My name is Jennifer Nichole Wells. I’m 26 and reside in Jacksonville, Florida. By day, I’m an administrative assistant. Nights and weekends I photograph (and obsess over) toys.
Why create? Well that’s easy, sort of… because I have to. I have a drive within me, a hunger, which will not be tamed, except through making things. I believe artistic expression is such an important part of the human experience.
But why toys? That’s a whole other story…
I aim to represent emotions, memories and dreams in my photographs. Abstract ideas, but ones we can all relate to. In this, I think in miniature. While my thoughts on this change over time, currently, I believe this is for two reasons.
One, I like having control over every aspect of the scene in front of my camera lens. In small scale I can source or create every object for my photographic set. Then, use my camera to further blur and distort.
Secondly, I like playing with juxtaposition. Toys are something quite familiar to each of us. In childhood, they bring us joy and reflection and they help us learn and process through imaginative play. As we age, we hold onto our dearest pieces, and some of us continue to collect new pieces. In this, toys become nostalgic, albeit, still quite joyful souvenirs and collectables. So, when photographing these pieces, these joyful, nostalgic, iconographic objects, in emotive reflective scenes, I hope to create imagery that encourages viewers to stop and think and feel right alongside the depicted figure. Somehow, it’s so easy to relate to and personify a toy.
Junior year of high school I illustrated the novel ‘As Lay Dying’ by William Faulkner for an English project. A plastic fish swimming out of a coffin, a burning paper barn, play dough brothers. This is the earliest I can remember using diorama-like scenes for photographs. Then, in my college dark room courses, I used a Lord of the Rings Aragorn action figure in a series about depression, and quarter machine monkeys in examples of depth of field. My turning point, I believe, of which I’ve never looked back, was my response to a digital assignment in a collegiate color photography course. I could only fathom the color symbolism filled WWII narrative I imagined, using small scale scenery. And it was with that, that I ordered my first train miniature pieces.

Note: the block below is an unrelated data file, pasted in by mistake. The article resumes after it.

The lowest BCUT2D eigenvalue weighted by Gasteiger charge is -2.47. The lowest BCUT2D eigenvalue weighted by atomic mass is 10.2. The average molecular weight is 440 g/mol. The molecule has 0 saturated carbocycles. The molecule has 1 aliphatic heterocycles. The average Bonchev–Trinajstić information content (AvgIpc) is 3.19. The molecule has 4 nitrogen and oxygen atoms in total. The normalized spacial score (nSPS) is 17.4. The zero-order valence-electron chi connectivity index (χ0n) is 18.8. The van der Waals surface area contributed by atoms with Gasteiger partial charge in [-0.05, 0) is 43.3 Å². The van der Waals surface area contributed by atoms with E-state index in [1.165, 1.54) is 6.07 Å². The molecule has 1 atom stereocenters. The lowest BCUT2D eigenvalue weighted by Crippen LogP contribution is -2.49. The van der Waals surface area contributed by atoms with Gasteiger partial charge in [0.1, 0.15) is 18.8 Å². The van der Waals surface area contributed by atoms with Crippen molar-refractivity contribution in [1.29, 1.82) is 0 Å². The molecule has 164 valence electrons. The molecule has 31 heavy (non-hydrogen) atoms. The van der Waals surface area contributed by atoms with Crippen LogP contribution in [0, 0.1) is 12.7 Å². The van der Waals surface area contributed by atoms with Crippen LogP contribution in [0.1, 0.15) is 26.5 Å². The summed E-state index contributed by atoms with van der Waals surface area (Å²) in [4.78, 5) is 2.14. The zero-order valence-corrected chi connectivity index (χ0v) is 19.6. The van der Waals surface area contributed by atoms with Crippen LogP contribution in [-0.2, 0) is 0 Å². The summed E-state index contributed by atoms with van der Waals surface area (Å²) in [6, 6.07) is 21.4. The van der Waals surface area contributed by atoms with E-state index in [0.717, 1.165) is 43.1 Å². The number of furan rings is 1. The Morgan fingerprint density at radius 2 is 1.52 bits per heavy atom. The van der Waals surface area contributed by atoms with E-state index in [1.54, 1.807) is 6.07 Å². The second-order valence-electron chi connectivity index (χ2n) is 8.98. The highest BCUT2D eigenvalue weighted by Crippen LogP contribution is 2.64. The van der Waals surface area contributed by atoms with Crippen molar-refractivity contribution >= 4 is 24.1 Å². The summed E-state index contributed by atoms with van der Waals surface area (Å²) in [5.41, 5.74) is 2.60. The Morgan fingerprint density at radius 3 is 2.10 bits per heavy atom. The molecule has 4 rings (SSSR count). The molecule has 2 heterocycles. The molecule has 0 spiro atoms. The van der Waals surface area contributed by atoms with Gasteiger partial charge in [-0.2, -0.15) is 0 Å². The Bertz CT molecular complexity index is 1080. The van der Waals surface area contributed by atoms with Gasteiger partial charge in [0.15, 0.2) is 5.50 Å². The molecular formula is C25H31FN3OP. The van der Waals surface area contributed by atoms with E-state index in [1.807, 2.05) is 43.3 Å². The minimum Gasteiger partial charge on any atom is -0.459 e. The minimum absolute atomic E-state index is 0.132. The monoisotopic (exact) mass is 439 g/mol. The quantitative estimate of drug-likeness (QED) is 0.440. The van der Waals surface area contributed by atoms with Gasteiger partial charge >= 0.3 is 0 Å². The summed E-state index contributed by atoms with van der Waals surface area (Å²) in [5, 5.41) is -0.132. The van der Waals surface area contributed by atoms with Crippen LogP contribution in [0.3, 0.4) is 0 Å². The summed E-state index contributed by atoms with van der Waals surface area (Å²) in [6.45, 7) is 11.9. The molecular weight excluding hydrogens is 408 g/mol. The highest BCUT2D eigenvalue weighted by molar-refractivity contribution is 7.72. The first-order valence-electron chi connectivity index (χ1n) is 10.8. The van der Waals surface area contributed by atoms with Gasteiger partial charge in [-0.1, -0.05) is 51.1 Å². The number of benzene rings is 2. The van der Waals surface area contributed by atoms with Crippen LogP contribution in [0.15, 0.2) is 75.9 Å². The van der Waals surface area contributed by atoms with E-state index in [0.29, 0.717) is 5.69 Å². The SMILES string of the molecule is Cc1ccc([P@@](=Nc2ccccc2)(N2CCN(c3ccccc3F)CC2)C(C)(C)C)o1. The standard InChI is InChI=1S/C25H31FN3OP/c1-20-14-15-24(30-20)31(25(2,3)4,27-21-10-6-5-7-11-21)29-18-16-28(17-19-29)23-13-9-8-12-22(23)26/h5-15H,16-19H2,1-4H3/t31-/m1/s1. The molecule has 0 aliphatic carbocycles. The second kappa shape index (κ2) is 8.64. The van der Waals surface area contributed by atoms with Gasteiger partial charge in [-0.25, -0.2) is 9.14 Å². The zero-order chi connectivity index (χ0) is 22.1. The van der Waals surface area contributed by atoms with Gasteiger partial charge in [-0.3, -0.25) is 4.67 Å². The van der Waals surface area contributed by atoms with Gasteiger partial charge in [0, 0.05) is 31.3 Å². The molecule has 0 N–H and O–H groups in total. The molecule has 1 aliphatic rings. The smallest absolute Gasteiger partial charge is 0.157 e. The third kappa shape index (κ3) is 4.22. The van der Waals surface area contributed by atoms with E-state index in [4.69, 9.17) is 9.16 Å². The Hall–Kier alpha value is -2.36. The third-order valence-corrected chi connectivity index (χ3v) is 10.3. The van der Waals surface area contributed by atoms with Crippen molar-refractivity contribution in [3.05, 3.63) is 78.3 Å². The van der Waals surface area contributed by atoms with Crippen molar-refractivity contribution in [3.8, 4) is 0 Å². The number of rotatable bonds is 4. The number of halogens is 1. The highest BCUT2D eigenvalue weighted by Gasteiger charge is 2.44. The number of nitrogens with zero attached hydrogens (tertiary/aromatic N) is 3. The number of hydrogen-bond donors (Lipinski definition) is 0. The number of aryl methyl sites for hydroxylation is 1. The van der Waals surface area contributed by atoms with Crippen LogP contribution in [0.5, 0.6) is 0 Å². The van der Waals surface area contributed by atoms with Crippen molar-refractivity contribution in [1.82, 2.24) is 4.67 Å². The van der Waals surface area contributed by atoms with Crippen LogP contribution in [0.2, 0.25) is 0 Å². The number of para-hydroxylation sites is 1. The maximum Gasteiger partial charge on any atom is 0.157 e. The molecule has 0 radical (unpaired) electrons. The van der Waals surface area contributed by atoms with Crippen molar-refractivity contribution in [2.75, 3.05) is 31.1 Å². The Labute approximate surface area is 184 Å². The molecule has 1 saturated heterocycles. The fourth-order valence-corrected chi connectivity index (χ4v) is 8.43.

In this, my photographing of toys exclusively was a process that occurred over a few year span. It seems each time a narrative project was assigned in late high school and early college, I could only consider the project in the terms of photographs of miniature dioramas. I’m sure in some ways this stems from my fascination with miniatures. I personally kept all my smallest toys from childhood. I also grew up doing plenty of craft projects with my mother and sister. Combine these with a love I found, during high school, for how scenes can be transformed with light and a camera, and you have my passion.